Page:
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Outside the district, despite budget cuts

Lodi Unified School District will spend more than $21.5 million on contracted services in 2010-11. Some are asking: Can district survive without them?

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Posted: Saturday, August 14, 2010 12:00 am | Updated: 5:58 am, Mon Aug 16, 2010.

This school year, Lodi Unified School District will pay more than $21.5 million in contracted services, including close to half a million dollars in legal services. These contracts do not include employee contracts.

This money — approximately 9 percent of the district's annual budget — goes toward services the district can't provide in-house, such as legal assistance and certain counseling programs.

"The easiest way to explain it is paying people who do what they do, like accountants, legal firms," Chief Business Official Doug Barge said.

Superintendent Cathy Nichols-Washer said contracts include a wide array of services.

"The purpose is just that, to provide a needed service," she said.

But in light of drastic budget cuts recently — including laying off more than 300 teachers and classified staff — some have questioned whether these services are needed and if they can be done in-house at a lower cost.

Most contracts must be approved by the board of trustees on an annual basis.

At the July 6 meeting, they approved five contracts for the upcoming school year, totaling more than $1 million. Four of them are specifically for the district's afterschool Bridge Program.

They include:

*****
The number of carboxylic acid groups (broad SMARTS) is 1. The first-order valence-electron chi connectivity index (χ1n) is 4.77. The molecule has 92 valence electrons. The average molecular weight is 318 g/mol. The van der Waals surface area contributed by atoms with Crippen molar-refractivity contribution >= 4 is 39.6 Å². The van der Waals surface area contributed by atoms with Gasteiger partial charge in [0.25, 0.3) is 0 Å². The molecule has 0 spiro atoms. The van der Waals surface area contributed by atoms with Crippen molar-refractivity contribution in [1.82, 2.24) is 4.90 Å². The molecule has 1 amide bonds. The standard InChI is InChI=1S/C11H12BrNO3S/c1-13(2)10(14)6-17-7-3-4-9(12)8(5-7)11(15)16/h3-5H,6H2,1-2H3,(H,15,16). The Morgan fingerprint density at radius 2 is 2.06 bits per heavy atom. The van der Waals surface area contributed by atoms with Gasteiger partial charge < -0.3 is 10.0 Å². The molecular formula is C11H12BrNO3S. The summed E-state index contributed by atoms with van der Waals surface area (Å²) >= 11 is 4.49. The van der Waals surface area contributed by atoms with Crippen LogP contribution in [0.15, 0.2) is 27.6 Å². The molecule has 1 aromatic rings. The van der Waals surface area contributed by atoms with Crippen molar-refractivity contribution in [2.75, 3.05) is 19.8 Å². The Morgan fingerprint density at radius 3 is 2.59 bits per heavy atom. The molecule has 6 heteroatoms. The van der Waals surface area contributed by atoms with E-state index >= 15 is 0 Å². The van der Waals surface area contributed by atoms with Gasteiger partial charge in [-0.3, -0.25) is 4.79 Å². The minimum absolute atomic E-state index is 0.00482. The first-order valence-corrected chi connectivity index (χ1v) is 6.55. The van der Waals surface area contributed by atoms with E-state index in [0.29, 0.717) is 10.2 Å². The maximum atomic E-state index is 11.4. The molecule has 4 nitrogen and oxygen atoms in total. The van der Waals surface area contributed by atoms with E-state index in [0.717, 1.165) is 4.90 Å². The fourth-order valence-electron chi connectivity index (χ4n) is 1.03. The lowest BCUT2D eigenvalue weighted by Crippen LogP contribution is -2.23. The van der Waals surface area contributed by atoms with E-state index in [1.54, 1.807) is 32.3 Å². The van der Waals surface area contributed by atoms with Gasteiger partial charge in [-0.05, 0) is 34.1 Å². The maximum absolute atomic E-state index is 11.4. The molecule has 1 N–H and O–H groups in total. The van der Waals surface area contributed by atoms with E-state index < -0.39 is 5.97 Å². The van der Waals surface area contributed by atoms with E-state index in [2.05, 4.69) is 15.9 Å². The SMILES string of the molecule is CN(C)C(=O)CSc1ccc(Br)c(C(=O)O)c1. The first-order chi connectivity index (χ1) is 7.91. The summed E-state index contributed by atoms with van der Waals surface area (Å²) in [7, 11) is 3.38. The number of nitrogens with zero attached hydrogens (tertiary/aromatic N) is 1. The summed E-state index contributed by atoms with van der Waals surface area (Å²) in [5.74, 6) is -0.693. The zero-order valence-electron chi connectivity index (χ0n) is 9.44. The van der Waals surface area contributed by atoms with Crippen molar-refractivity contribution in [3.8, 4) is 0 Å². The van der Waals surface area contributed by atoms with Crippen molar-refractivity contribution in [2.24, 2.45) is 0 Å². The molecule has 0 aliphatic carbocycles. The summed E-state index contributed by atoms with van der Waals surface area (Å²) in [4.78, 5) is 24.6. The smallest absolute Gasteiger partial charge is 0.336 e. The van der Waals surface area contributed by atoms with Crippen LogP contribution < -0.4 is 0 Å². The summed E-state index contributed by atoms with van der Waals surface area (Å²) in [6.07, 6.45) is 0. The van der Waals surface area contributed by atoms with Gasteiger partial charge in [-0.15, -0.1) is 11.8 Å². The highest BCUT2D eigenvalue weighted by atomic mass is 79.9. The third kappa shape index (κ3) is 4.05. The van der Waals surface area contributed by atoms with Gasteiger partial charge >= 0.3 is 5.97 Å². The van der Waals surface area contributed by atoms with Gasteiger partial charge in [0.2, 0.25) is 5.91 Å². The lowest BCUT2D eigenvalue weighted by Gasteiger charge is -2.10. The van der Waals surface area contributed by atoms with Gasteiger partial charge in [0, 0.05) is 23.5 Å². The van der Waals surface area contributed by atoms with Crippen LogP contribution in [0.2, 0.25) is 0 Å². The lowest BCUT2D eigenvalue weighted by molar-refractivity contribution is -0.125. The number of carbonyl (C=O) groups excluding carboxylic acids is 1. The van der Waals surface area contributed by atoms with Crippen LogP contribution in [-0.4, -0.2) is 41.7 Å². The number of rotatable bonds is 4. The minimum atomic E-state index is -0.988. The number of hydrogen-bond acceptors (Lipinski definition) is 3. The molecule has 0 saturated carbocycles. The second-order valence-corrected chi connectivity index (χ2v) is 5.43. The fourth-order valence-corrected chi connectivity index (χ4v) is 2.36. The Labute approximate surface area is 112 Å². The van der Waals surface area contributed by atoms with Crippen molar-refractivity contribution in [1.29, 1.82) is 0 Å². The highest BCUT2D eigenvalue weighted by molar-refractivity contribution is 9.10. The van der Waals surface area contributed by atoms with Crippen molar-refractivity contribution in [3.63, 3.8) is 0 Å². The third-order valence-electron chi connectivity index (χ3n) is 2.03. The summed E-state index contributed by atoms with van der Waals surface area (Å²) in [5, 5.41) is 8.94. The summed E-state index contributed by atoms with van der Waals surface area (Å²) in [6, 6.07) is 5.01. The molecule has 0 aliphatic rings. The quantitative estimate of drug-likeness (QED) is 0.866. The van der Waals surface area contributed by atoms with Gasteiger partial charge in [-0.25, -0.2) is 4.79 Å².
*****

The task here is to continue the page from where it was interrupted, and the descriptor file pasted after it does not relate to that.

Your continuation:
• An agreement with One-Eighty Teen Center to provide curriculum to assist teens with decision-making, behavior management, truancy and academics at Millswood Middle, Delta Sierra Middle and Lodi Middle schools. Total: $9,993.
  • Two separate contracts were approved with both the city of Stockton and city of Lodi Parks and Recreation departments to provide academic and enrichment components to help close the achievement gap at specific schools. Total: $676,785.
  • A contract with the Lodi Boys and Girls Club serves students at more schools in similar programs. Total: $416,297.
  • The last contract was an agreement with therapist Mary Anita Daniels to provide counseling services at Joe Serna, Jr. Charter School. Total: $28,305.

Two months later, at the Aug. 3 meeting, the board approved another $1 million in contracts that included $425,000 in legal services to different firms — but not before board candidate George Neely questioned the district as to whether they requested a price cut on any of the contracts.

"I don't know why we have a problem asking for a reduction, even temporarily. Why are we going to them?" he said, adding that he called one of the vendors himself who seemed open to doing just that.

Barge responded that he is in the process of asking for a cut from at least one provider.

Neely is not alone in his criticism of paying for contracted services.

"We could be doing something with the dollars instead of sending them to outside vendors," Christa McAuliffe teacher Martha Snider said at a recent school board meeting.

She takes issue with staffing before-school and afterschool programs with non-district teachers.